In connection with its investigation of whether an energy company (Company) had manipulated and attempted to manipulate natural gas prices at various locations in Texas, the Commodities Futures Trading Commission served a subpoena on McGraw-Hill, a major publisher of energy newsletters, seeking documents concerning trading data. The CFTC argued that the production of these documents was necessary to establish both that the Company had the ability to manipulate prices and that it did cause such manipulation. McGraw-Hill opposed the subpoena, claiming that the documents were protected from disclosure under the reporter’s privilege of the First Amendment.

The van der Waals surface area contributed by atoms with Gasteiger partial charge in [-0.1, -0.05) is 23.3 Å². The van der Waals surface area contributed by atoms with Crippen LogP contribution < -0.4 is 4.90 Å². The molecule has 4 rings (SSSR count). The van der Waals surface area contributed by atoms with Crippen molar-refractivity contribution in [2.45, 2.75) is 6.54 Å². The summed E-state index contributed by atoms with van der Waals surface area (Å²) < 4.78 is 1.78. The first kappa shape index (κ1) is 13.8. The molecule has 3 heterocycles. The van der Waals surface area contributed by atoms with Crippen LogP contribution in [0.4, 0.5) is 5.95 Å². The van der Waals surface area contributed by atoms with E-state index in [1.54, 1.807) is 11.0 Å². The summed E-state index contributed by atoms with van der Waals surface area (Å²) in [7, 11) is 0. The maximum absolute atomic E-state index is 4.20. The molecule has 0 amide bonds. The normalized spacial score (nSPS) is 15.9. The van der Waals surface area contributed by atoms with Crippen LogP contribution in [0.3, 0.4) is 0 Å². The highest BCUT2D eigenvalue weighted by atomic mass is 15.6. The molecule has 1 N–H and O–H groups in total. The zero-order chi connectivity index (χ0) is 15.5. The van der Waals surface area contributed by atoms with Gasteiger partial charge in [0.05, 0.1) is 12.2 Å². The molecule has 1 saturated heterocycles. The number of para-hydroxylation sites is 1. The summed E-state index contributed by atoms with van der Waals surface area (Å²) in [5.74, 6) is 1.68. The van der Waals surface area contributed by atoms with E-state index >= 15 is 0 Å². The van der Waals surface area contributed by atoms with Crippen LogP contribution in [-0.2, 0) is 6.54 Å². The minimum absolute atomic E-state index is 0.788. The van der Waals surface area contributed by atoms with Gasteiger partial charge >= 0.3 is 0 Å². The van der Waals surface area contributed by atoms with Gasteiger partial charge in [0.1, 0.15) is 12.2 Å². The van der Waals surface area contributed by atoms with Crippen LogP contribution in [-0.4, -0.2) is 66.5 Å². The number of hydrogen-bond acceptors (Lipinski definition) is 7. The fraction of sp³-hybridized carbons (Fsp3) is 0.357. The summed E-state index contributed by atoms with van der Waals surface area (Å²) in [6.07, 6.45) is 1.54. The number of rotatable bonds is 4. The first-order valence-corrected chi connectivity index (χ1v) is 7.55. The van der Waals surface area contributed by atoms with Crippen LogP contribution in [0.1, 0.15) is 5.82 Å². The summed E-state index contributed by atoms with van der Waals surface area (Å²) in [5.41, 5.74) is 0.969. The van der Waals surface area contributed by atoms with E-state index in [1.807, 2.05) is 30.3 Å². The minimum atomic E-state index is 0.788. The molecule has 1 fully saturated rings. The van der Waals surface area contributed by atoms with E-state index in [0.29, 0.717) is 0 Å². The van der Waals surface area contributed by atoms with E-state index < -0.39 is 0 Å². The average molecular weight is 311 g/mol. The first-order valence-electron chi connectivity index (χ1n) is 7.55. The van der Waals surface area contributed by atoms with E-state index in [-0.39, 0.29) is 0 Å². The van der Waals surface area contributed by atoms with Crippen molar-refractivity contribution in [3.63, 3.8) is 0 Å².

While recognizing that the reporter’s privilege advances First Amendment interests by safeguarding the confidentiality of the news gathering process, thereby fostering a reporter’s ability to gather news, the Court ruled that the privilege was not absolute. In order for it to apply, McGraw-Hill was required to show that its First Amendment interests outweighed the CFTC’s (i) need for the subpoenaed documents, and (ii) inability to obtain them from reasonably available alternative sources. Applying this balancing test, the Court held that documents that were relevant to core elements of the CFTC’s claim that could not be obtained from the Company and also were needed to verify the bona fides of the Company’s document production were not shielded by the privilege. In contrast, the Court upheld the privilege against the CFTC’s request for documents concerning unsolicited complaints McGraw-Hill had received about Company, characterizing the request as an unlicensed fishing expedition for information that was not probative of the CFTC’s claims. (U.S. Commodity Futures Trading Commission v. McGraw-Hill Companies, Inc., 2007 WL 2416109 (D.D.C. Aug. 27, 2007))